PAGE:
As a pioneer of politically-themed art, Weerasinghe is displayed in galleries all over the world. Countries like the United States, Australia and Japan are just a few when it comes to exhibiting Weerasinghe’s work.
D. Raja Segar
D. Raja Segar is commonly known as Segar and is a sculptor as well as a painter.
Born to poor parents in Colombo, Segar had an unorthodox route into art as he was self-tutored. Even though he was an accounting student, his passion was art.
Segar became bored with his tedious role in the accountancy department of drinks manufacturing company. He then started creating greeting cards based on the lifestyle of Sri Lankans.
They quickly became popular as the design was completely unique. Many other designs had been copied. Segar officially became a painter when art enthusiasts wanted him to create large paintings.
He wanted to make an impact so he began experimenting with refractive light effects and used figurative cubism.
As a painter, he uses watercolours, oil and mixed media. When sculpting, he uses steel.
Even though he had no real route into art, Segar has become one of Sri Lanka’s most famous artists.
Anoma Wijewardene is a contemporary artist who divides her time between London and Sri Lanka where her studio is.
Since studying in England, Anoma has gone on to become one of the most accomplished artists.
She creates work using a number of mediums. Canvas, digital art, video and sculptures are used to highlight multiple interpretations.
Wijewardene explores isolation, healing and the freedom of the human spirit.
Her art uses a layered technique to explore these themes and many more. They also mirror her interplay between time and nature.
Wijewardene currently works on her paintings and installations but has painted iconic fashion designers.
Calvin Klein and Ralph Lauren are just some of the names who have been painted by the Sri Lankan artist.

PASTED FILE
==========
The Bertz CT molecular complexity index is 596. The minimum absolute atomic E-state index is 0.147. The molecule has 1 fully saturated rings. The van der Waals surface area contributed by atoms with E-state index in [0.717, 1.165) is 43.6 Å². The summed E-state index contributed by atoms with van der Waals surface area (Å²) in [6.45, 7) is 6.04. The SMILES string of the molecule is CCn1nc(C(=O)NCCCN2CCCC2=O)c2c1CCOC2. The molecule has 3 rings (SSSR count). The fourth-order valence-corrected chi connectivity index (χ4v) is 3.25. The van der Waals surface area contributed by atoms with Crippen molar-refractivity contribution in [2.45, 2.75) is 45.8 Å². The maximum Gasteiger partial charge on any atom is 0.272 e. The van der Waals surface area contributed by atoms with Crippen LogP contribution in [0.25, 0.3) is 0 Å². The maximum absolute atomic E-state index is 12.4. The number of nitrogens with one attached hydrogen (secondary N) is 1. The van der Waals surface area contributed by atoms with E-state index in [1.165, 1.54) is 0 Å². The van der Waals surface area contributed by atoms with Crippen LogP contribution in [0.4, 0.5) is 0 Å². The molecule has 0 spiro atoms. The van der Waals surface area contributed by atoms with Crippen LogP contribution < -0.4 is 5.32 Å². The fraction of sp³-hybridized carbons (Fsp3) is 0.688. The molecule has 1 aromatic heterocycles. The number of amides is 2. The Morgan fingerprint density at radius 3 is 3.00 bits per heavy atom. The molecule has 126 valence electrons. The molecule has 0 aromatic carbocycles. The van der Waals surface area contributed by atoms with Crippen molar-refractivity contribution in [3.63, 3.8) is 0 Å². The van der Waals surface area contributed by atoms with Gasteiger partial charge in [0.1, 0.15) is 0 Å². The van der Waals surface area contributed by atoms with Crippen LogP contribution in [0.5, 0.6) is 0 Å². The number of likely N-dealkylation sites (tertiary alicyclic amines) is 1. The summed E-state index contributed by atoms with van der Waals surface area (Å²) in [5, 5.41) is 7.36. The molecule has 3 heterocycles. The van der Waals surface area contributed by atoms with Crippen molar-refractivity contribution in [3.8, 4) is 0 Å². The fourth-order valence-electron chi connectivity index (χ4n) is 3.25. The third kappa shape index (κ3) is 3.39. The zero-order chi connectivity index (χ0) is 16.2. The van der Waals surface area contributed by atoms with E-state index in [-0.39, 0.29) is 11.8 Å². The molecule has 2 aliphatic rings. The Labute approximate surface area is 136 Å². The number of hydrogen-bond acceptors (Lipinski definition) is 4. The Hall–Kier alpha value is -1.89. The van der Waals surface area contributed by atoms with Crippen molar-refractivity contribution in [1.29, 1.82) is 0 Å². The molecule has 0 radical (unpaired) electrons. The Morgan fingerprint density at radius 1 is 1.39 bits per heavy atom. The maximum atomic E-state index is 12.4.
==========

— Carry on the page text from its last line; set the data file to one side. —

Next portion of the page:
Her association with such famous names make her a respected name in the art industry.
Justin Daraniyagala was an important artist in developing art within Sri Lanka yet his work seems to fall under the radar.
He was one of the four artists who founded the Colombo ’43 Group which was an association of painters who had broken away from the Ceylon Society of Arts.
Daraniyagala’s used oil to create his paintings which usually were of a human figure. His paintings showcased an unusual authority and power.
The combination of boldness and daring themes are what made Daraniyagala’s work unique.
It highlighted his vivid imagination and the innovation he brought to awaken modern painting.
He was an artist who prioritised his creations over anything else. His paintings showed that as each one showed a wide spectrum of his imagination.
Walter Kulasooriya was born in the fishing village of Demataluwa and specialises in paintings. He was also the former curator of the Visiki Art Gallery before becoming a freelance artist.
Kulasooriya learnt about art at the College of Fine Arts in Colombo under the tutelage of David Paynter, Stanley Abeysinghe and Henry Dharmasena among others.
He does not identify himself with a particular style but Kulasooriya incorporates classical, native and modern styles.
His Earth Colour paintings showcase Kulasooriya’s most significant stylistic innovations as he uses colours which are hand-mixed.
Kulasooriya uses the same methods that were used in the past to create work which is a modern take to integrate with nature.
Kulasooriya was recognised in Sri Lanka but he attracted international attention when he achieved a Guinness World Record in 1996. He created a 100-metre long painting of the Sinharaja Forest Reserve which was the longest painting in the world at the time.
As time went on, Kulasooriya only became more popular as an artist.
Anoli Perera is a contemporary artist who was mostly self-taught when she trained in stone carving at the Artworks: The Visual Art School of Princeton for Continuing Education in America.
Since then, she has been a visual artist for more than 25 years and has showcased her art extensively at exhibitions.
Perera uses the concept of ‘bricolage’ in her work. Fragments from raw materials, objects and painted surfaces come together to create a textured surface.
Perera mainly creates large installations, sculptures and paintings but she has started making photo-performances.
Much of her work explores feminist expression and craftsmanship as well as history and myths.
Perera bases her materials on the type of social context she wants to explore in her work.
Apart from being one of the directors of the Theertha International Artists Collective, Perera was part of a generation of artists who created contemporary art which highlighted social aspects in Sri Lanka.
These artists may have risen to prominence during different eras of art, but all of them incorporate unique styles into their work.
Their uniquely designed pieces have a number of influences and are used to convey different messages.
While some of them employed traditional artistic methods, others took a more modern approach.
It is what made them some of Sri Lanka’s most famous artists, and they will be vital in inspiring the next generation of artists.